The Cure of Color-Blind Monkeys

If you believe it or not, but a team around Jay Neitz could cure monkeys suffering from red-green color blindness by injecting the missing red pigment genes into their eyes.—How does this work and could is also get true for you and me?

Cured Monkey Dalton completing his
Color Blindness Test

How can you cure color blindness?

First of all the team of researchers needed some test persons—in this case some adult male squirrel-monkeys which are colorblind from birth.

This monkeys are missing long wavelength cones and therefore their vision is comparable to protanopia, a specific form of red-green color blindness.

The chosen monkeys were trained on some form of color blindness test: Whenever they touch the screen where the colored area is shown, they get a drop of grape juice. Watch the video to see how the test works.

After some time two of the monkeys—Sam and Dalton—received an injection behind their eyes retinas. The injection inserted viruses carrying a gene that makes L-opsin, one of three proteins released when color-detecting cone cells are hit by different wavelengths of light.

And after the treatment nothing happened…

Only about five months later Sam and Dalton started to get better on their test. The video above shows Dalton on a perfect run, something he could never achieve before the treatment.

What has changed in the color perception of the monkeys?

Jay and Maureen Neitz explain it on their website as follows: Before the treatment the monkeys had only two perception patterns which could differentiate hues, S supported by M and M supported by S. The insertion of the third opsin gene gave rise to new color perception stimuli: M supported by L+S and L supported by M+S.

After a while the brain started to react on this new information. Gaining this new dimension of color vision becomes a simple matter of splitting the preexisting blue-yellow pathway into two systems, one for blue-yellow and a second for red-green color vision; which sounds almost to simple to be true.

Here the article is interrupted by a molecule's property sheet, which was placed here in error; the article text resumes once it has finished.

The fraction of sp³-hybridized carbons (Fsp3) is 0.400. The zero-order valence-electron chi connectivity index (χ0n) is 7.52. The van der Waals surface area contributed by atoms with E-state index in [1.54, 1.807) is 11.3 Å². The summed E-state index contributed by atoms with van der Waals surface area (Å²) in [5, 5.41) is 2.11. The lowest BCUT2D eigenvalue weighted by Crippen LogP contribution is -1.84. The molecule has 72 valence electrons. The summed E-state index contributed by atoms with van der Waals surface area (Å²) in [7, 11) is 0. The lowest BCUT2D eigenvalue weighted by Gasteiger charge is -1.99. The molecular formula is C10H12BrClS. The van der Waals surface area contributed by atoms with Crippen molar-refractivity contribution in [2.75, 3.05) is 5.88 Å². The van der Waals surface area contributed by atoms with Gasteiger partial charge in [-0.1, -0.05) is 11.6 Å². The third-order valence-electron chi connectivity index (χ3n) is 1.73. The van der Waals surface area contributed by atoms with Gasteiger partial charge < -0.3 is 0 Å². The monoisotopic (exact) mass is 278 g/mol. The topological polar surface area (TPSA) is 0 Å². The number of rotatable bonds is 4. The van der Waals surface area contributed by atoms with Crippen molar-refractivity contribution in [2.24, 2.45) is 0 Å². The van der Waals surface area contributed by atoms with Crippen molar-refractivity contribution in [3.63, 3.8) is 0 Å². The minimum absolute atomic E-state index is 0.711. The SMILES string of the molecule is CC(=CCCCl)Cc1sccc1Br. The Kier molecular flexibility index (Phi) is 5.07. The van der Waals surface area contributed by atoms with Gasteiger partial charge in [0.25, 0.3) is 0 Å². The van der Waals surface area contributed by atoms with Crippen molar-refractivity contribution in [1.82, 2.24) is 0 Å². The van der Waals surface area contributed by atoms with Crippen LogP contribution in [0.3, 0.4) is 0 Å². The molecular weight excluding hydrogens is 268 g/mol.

When will we be able to cure color vision deficiency?

Nobody knows the answer on that question. But people like Jay Neitz think that this could get true in the near future. You shouldn’t be to optimistic yet as it still needs a lot of testing. First of all the proposed gene therapy also has to be save for humans, which will take quite a while to accomplish and to show to be true.

After that it is not sure what the internal perception of this new colors look like and if there are any psychological side effects—Sam and Dalton didn’t show any, but they can’t tell us what they feel like. The Neitz Lab team lists the following risks:

  • Gene therapy for red-green color blindness may not work in humans as well as it does in the monkeys.
  • Side effects of subretinal injections can include irritation or infection, in addition to the risks of permanent retinal detachment and blindness at the injection site.
  • There could be adverse psychological effects associated with suddenly being able to see new colors and learning how to categorize them.

And on the other side of course the benefit, that you my colorblind fellow could start to see the world much more colorful and experience a supposedly overwhelming colorized life.

Keep your eyes on the latest outcomes of this new gene therapy for color blindness. But please don’t be frustrated if this never comes true in the time you hope for it. If you master your colorblind life with ease you won’t get disappointed if it doesn’t get true but maybe positively surprised!

Thanks to Bob, Martin, and Mac for pointing me so quickly to this new exciting results!

6 responses on “The Cure of Color-Blind Monkeys

  1. John Dunn

    Sign me up for testing. I have red/green colorblindness and HATE it. I’m 48 and would love to be able to see all the colors everyone else does.

  2. Jess

    I wonder if this therapy can help other types of color blindness? my husband is color blind to the point where he can’t tell the difference between a black and white photograph and a color photograph. I’m glad he doesn’t know what he is missing but I really feel he would be less depressed if he could see how beautiful the world is.

  3. Bird's eyes?

    What if this will one day work, could we then inject some bird genes and be able to also see ultraviolet light? I’d like that, just for giggles..

    No but really, sign me up for experiments if they ever get so far as to actually test it on humans..